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Considering that to optimize drug development, it is important to anticipate go/no-go decisions. Our aim is to show the usefulness of electrophysiological markers in early clinical phase decision-making studies. In particular, our purpose is to illustrate the usefulness of wake electroencephalography (wake EEG) and polysomnography (sleep EEG) techniques in optimizing central nervous system (CNS) drug development by giving an overview of some phase 1/2a study results in which these techniques were applied. The possibility of defining at the earliest time the potential of the CNS active compound passing the blood-brain barrier, if it does (its minimal active dose and dose/time effects), is addressed. The ways to obtain more powerful assessments of its pharmacological activity and pharmacodynamic profile are also shown as well as inputs toward potential therapeutic indications. Finally, to show the predictive power of these techniques, the link between the surrogate markers, and the clinical outcomes are examined. Examples of discriminating between electrophysiological techniques based on their relative advantages and applications are given depending on the characteristics of the compound and aims of the study. In addition to the above mentioned uses, electrophysiological markers may also provide an important warning of possible adverse effects and use in diagnosis of CNS diseases.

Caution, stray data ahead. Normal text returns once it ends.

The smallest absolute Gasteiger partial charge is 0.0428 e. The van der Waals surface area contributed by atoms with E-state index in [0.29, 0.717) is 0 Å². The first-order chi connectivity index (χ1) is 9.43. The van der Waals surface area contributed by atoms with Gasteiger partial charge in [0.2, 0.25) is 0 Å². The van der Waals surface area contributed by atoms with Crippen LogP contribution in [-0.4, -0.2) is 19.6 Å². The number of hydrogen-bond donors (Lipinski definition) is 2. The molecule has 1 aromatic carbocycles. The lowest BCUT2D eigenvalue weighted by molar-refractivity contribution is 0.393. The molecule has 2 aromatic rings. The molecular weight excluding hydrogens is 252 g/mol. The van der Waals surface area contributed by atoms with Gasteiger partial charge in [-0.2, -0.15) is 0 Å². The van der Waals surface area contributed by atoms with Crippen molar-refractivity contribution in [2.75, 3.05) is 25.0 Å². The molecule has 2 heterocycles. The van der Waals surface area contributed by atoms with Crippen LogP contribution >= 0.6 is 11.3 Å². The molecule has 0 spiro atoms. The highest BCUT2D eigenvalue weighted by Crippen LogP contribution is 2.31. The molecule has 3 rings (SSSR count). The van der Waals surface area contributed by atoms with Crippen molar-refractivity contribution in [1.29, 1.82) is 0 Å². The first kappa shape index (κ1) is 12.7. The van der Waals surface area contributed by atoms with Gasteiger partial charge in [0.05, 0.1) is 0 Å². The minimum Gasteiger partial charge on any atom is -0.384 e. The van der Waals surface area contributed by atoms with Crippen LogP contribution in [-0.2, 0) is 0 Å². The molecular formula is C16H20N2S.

D'Aniello F, Lincker T, Luthringer R, et al. Electrophysiological Surrogate Markers in Clinical Development of CNS Active Compounds. Arch Neurol. 2000;57(8):1238. doi:
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